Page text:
The Los Angeles City Council on Tuesday called on the state to use part of its estimated $97 billion budget surplus to increase funding to cities and municipal utilities to expand renewable energy infrastructure.
Council members unanimously passed a resolution — brought forward by councilors Mitch O’Farrell, Paul Krekorian and Paul Koretz — calling for changes to the state budget to increase funding for cities and public services municipalities to increase its investments in decarbonization, electrification and the adoption of electric vehicles and Infrastructure.
“Unless we speak now and collaboratively on all of our priorities, this astonishing surplus could be allocated to uses that do nothing to boost our efforts to move to a 100% carbon-free future, eliminate single-use plastics, fight our homelessness and affordable housing crisis or help catapult Los Angeles into an equitable, accessible, world-class transit city,” said O’Farrell, who chairs the Energy, Change Committee. climate change, environmental justice and the river.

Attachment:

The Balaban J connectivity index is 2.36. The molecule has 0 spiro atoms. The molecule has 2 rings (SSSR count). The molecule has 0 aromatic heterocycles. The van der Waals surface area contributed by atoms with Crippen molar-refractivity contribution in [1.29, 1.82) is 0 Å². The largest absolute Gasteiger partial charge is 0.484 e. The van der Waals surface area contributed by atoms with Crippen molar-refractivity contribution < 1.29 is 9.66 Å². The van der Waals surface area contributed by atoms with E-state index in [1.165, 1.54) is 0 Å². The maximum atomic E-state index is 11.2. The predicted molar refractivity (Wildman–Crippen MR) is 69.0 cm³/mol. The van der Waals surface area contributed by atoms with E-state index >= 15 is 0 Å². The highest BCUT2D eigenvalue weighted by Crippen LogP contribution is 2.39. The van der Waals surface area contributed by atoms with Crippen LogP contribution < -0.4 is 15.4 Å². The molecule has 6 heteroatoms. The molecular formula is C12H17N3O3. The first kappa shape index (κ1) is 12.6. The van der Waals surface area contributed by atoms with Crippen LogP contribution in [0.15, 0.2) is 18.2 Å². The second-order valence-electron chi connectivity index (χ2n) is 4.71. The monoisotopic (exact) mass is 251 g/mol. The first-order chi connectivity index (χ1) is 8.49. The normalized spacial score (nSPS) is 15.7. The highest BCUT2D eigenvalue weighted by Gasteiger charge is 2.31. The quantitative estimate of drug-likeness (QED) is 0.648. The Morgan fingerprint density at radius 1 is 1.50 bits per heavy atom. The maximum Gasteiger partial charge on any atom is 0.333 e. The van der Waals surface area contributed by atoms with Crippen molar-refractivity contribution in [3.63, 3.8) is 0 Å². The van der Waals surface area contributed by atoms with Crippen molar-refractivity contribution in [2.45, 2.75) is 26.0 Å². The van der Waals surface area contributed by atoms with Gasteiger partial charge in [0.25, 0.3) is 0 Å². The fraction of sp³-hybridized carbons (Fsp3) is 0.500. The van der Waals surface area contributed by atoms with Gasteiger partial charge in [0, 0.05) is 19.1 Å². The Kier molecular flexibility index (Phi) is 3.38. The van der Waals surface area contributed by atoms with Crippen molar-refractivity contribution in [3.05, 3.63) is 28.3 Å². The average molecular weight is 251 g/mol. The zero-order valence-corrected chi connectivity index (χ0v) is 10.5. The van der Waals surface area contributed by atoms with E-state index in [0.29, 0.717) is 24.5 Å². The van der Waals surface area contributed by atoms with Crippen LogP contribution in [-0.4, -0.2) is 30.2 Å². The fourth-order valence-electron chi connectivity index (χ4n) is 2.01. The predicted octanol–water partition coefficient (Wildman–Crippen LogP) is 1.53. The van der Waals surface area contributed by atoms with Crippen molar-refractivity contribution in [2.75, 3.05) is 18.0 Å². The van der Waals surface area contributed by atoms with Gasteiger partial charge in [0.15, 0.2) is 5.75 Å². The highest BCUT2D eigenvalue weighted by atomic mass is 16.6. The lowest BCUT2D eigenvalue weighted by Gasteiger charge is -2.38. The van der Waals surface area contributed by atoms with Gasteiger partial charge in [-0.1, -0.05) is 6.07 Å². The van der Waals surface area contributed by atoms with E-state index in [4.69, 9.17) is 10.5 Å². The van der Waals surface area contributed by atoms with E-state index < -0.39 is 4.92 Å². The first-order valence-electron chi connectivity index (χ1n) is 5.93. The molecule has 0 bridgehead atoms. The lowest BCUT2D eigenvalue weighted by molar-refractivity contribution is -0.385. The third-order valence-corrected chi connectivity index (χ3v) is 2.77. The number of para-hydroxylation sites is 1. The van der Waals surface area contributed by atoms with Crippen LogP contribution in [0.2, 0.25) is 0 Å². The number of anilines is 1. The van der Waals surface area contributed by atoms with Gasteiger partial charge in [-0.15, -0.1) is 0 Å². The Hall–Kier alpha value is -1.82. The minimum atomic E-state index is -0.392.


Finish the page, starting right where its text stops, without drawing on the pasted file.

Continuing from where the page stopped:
The resolution notes that the proposed state budget for fiscal year 2022-23 currently includes approximately $47 billion in climate investments, including electric vehicle infrastructure and the decarbonization of schools and residential and government buildings. . The budget must be adopted before June 15.
“The surplus Sacramento now has in its state budget is greater than the entire budget when I left the Legislature in 2010,” Krekorian said. “One of the smartest investments Sacramento could make is to help municipalities like ours build a greener future.”
Last year, the city pledged to go to 100% renewable energy by 2035, but Koretz noted the city needs state help to make that a reality.
“Los Angeles has been leading the way for more than a decade toward carbon neutrality, but it takes more than good policy, it takes funding at a level we can’t hope to provide. The state is awash with money and it needs to use it to help address our climate emergency that is starting in our major urban centers,” Koretz said. “We particularly need to focus on building electric vehicle charging infrastructure. The auto industry tells us that electric vehicles will reach price parity within a year. In addition, rising gasoline prices will further increase the demand for electric vehicles. We are far from having the electric vehicle infrastructure that we will need to meet this demand, and it will require funding. “